A problem most small business owner goes through is picking a protection for their personal assets. This normally becomes a problem once you start to have a growing business. Two of the most common choices entrepreneurs’ debate is Limited Liability Corporation (LLC) or S Corporation (S-Corp). But how do you know which is the best choice for your growing business? In this post I will evaluate the pros and cons of both the LLC and the S-Corp.
Having an LLC or an S-Corp can be beneficial when organizing your business. Having either of the two doesn’t just help protect your personal assets it can also protect your creditors. The investment that you put in is the maximum you are responsible for when dealing with and limited liability. For instants, “If you put in $10,000, and incur $11,000 in debt, you’re only potentially liable for $10,000. Your creditors (check that, your LLC’s creditors) can’t ‘pierce the corporate veil,’ as the phrase goes.” Greg McFarlane mentioned in his book, Control Your Cash: Making Money Make Sense. (http://www.inc.com/guides/201103/s-corp-vs-llc.html)
One of the most common concerns entrepreneurs has deals with the tax side of the two. Jumping straight into it, you don’t have to worry about double taxation when deal with either the LLC or the S-Corp. Google defines Double Taxation as “is a taxation principle referring to income taxes that are paid twice on the same source of earned income. Double taxation occurs because corporations are considered separate legal entities from their shareholders” for those who are ignorant to the meaning.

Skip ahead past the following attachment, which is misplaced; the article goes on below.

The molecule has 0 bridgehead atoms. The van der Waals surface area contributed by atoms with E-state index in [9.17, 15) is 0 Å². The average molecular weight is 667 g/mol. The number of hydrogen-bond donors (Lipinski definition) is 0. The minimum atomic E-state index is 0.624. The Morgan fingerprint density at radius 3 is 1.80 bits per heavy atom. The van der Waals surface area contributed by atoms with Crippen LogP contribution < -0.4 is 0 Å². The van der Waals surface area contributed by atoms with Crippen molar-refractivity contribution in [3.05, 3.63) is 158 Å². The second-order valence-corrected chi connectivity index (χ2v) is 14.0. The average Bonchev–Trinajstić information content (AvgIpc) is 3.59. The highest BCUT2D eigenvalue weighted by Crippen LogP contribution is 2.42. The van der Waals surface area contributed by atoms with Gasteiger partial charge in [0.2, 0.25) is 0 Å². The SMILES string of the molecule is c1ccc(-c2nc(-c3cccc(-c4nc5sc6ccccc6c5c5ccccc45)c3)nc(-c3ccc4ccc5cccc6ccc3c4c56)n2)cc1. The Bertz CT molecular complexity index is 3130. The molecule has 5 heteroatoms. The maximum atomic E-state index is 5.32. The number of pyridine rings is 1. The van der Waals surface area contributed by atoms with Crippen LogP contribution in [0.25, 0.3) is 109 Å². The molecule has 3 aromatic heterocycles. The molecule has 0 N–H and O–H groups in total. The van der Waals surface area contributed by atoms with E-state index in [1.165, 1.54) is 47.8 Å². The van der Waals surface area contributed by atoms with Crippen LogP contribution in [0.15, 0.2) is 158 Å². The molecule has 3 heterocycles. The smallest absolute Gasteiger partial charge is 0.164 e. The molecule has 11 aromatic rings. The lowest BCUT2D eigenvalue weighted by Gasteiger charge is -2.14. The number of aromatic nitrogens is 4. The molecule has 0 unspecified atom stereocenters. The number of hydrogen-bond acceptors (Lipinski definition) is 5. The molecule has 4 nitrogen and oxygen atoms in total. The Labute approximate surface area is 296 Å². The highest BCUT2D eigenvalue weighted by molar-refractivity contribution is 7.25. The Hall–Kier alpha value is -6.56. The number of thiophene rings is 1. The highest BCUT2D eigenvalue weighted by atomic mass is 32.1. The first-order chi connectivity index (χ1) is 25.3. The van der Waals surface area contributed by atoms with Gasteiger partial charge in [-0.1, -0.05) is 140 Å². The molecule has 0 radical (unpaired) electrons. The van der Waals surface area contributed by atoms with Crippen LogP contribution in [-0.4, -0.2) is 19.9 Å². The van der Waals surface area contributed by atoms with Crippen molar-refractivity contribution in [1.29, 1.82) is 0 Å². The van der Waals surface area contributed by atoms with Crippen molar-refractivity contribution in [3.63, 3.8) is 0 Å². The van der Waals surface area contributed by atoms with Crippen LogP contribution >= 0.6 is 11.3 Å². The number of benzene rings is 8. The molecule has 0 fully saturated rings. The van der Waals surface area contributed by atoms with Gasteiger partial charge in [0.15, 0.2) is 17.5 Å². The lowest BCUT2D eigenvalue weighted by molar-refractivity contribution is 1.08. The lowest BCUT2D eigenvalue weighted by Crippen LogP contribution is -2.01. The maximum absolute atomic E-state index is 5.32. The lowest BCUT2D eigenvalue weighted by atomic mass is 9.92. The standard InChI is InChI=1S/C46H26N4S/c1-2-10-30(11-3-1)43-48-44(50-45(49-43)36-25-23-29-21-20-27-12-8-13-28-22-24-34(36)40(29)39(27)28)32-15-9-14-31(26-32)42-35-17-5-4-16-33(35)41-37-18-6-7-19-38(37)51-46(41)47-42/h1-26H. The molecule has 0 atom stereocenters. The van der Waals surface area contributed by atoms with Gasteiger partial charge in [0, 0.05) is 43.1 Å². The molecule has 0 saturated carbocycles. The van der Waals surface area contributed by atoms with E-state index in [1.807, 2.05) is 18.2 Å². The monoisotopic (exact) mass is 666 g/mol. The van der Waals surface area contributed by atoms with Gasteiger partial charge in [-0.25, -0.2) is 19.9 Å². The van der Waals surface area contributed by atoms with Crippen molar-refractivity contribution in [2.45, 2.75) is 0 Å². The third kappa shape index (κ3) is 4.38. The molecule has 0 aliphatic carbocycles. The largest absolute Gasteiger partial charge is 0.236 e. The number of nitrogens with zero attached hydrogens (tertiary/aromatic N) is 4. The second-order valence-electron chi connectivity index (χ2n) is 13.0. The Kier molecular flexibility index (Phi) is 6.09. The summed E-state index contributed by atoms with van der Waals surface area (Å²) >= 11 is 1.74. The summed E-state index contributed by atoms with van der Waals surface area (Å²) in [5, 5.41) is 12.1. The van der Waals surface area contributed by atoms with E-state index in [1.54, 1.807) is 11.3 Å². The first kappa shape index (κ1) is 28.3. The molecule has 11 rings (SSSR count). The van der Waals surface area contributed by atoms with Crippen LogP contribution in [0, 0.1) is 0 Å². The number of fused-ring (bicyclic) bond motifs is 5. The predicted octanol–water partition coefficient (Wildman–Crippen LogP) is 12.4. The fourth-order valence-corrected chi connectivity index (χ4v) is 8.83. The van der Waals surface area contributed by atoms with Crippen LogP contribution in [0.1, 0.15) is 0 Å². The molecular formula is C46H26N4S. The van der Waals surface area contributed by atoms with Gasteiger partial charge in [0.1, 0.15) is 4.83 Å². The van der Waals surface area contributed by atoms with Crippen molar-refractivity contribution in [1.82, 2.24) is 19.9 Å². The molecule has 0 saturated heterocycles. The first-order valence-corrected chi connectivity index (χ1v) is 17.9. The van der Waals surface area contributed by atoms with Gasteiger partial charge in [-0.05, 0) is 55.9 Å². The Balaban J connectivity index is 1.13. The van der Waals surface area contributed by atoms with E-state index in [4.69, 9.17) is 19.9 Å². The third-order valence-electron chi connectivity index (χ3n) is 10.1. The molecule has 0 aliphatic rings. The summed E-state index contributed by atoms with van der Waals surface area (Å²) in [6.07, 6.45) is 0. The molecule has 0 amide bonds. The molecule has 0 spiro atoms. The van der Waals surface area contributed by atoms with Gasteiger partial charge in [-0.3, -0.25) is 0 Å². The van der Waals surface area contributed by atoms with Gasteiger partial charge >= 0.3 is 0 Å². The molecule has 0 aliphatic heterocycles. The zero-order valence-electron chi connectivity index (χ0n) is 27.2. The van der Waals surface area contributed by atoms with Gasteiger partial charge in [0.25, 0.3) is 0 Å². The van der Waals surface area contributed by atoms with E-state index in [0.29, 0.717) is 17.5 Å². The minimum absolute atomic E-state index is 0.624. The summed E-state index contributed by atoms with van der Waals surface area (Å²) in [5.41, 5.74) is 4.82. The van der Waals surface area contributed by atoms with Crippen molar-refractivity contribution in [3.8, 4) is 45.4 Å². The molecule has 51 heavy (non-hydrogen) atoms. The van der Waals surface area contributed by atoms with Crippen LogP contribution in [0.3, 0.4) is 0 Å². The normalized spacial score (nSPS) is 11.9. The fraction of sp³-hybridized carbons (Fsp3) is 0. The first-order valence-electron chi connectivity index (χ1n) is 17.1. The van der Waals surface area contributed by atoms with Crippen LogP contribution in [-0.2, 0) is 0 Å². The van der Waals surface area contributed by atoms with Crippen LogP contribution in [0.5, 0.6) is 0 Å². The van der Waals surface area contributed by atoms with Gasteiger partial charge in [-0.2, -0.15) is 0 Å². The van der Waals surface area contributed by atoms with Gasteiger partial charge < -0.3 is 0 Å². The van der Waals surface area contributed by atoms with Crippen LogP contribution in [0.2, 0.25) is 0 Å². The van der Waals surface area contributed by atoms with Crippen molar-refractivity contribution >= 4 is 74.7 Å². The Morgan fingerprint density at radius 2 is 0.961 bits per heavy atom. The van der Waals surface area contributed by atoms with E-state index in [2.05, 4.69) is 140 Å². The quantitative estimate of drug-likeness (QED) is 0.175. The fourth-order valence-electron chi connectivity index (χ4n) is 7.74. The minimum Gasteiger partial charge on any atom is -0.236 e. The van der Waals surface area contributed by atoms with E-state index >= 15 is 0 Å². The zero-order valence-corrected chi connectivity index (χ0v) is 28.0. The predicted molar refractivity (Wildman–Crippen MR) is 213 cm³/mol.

A few things that an LLC and an S-Corp have in common are liability protection, no double taxation, formalities, legal fee and filing fees. Filing fees for an LLC and range between $200-$600. Filing for an S-Corp can range anywhere between $350-$750 depending on the state you live in. Some pros for an LLC are flexibility in management meaning all members can control the business. Second it is easy to start up. Lastly, its cheap, a couple hundreds can pave the way for you business. My biggest con with the LLC is each member must pay taxes on the dividends made. Second to that you can’t pass your business on to friends or family you business is tied to you. If you die your business dies.
A major S-Corp pro is stock transfer; shareholders can sell shares of stock in the corporation without restriction unlike in an LLC. Some cons are you must be an U.S. Citizen or resident to form. Can only have one class of stock. In addition, I would still recommend that you do more extensive research before choosing one. The decision is ultimately up to you. However, finding out which is best for your business is key.